ARTs To Be Made Free•Committee Currently Considering Possibility
·Prof. Sakyi Awuku-Amoah speaking to HEALTH MATTERS There seems to be light at the end of the tunnel for thousands of AIDS suffering Ghanaians who cannot afford the monthly cost of anti-retroviral therapies (ARTs).
Only 19,000 out of the 81,000 HIV-infected persons are currently on the drugs.
Professor Sakyi Awuku-Amoah, Director-General of the Ghana AIDS Commission said about 300,000 people are presently living with the disease with Eastern, Western and Ashanti regions being the most prevalent areas.
He said the disease is also prevalent among people living along mining and commercial areas like Obuasi, Tema and the Takoradi Harbours.
Speaking with HEALTH MATTERS at his office recently, Prof. Awuku-Amoah said greater percentage of the infections is among people between 15 and 24 years.
Government, he said, was considering making anti-retroviral drugs free for all AIDS sufferers.
The move, he explained, was to allow people who cannot afford the cost of the drugs have access to them at no cost.
Prof. Awuku-Amoah said though government had long been subsidizing ARTs by 95 percent, quite a number of HIV-infected persons could still not afford the GH¢5 (50,000 old cedis) to purchase the drugs needed for the control of the immune system.
He said a committee had been formed under the Ministry of Health (MOH) to look into the option of making the drugs free-of-charge for people living with the disease.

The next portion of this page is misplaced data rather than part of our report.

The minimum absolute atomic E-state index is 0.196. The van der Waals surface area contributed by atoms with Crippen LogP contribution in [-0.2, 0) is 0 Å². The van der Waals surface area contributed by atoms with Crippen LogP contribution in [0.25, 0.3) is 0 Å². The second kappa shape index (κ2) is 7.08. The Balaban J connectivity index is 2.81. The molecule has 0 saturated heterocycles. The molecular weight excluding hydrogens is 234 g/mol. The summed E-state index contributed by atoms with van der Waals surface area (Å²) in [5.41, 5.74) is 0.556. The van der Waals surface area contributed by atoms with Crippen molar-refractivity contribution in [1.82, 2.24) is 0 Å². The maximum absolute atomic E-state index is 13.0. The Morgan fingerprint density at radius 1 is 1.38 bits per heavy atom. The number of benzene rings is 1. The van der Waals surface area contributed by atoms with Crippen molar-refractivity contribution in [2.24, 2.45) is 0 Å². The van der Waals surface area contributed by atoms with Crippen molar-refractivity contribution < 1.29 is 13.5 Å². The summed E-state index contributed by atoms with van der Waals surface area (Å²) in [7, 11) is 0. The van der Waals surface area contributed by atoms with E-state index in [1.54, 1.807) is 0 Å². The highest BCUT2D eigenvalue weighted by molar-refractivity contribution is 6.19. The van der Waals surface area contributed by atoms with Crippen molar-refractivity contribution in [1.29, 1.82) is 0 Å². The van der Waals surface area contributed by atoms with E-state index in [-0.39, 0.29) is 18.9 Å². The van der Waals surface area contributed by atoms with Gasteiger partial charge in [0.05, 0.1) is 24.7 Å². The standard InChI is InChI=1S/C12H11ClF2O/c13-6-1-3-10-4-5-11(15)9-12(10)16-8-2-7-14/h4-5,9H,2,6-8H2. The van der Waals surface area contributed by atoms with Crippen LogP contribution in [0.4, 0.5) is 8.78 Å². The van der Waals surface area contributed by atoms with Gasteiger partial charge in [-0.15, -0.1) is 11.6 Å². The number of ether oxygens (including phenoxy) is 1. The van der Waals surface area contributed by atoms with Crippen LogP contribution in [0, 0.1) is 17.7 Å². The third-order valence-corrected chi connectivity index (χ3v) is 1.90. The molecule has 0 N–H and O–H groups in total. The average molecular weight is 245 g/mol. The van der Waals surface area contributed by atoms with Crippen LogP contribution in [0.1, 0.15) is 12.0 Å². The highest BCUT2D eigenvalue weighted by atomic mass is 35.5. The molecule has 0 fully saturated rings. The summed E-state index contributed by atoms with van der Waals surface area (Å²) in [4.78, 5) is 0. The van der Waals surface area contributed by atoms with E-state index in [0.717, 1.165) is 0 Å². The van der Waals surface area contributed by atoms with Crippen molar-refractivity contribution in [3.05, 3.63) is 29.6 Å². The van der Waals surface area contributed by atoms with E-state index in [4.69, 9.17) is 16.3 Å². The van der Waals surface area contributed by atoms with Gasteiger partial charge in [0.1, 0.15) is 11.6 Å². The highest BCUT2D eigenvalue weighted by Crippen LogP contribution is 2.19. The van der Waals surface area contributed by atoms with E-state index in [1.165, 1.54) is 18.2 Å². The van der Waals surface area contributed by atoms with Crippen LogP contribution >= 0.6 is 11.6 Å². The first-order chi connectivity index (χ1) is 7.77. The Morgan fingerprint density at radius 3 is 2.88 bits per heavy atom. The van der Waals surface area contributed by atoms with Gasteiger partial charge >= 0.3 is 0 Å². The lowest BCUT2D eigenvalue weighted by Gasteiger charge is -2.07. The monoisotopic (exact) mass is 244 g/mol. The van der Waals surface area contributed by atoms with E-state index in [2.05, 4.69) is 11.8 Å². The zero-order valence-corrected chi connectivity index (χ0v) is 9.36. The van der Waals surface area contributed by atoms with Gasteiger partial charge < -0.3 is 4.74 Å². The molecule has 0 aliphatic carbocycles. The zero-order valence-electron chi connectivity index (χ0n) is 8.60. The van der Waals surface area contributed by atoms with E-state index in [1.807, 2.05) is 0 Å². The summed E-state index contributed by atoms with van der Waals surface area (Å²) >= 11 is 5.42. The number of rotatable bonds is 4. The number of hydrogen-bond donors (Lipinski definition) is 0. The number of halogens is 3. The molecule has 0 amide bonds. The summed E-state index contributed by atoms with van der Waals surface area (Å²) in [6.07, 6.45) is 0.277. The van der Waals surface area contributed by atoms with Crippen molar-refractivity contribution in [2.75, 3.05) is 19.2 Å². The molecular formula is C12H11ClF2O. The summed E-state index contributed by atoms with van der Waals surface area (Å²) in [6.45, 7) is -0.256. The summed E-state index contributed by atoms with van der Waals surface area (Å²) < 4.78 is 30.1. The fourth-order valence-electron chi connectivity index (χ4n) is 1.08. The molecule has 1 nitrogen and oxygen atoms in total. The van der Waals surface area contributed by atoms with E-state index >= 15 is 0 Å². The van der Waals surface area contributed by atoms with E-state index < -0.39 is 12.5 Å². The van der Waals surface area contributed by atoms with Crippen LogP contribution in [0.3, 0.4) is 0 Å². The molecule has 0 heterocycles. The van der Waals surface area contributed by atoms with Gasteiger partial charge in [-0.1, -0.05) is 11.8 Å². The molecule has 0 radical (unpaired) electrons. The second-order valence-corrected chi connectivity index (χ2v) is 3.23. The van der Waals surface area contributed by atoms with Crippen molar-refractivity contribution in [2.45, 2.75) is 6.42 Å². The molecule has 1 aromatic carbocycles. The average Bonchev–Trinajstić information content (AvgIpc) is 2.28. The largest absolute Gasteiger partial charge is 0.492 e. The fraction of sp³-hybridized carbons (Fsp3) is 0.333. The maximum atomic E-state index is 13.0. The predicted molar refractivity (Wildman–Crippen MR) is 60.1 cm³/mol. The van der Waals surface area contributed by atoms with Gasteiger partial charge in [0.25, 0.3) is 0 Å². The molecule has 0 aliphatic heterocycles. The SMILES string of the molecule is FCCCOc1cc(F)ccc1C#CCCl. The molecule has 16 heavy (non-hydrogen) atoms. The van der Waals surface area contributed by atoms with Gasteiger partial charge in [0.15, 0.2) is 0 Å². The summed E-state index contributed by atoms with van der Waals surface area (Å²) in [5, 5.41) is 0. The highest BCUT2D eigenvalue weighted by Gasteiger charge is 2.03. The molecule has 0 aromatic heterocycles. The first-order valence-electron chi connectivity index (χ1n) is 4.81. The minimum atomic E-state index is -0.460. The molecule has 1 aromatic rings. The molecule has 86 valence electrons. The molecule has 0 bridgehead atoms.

“Let me remind all Ghanaians about the need to go for the Voluntary Counselling and Testing (VCT) to know their status. As I speak with you now, only 10 percent of our people know their HIV status.”
Knowing one's status, he said, would help the individual live dignified and cautious lifestyle.
Professor Awuku-Amoah therefore made it clear that the responsibility of playing advocacy role in reducing HIV infection among Ghanaians does not only lie with the AIDS Commission but opinion leaders, traditional rulers, religious groups and other civil society groups.
He urged Ghanaians whose relations, friends and loved ones have been affected by the disease to show them love and compassion and not stigma and discrimination as being done in certain areas.
He pledged the Commission's preparedness to ensuring that Ghana's HIV prevalence rate of 1.9 percent was further reduced to the barest minimum.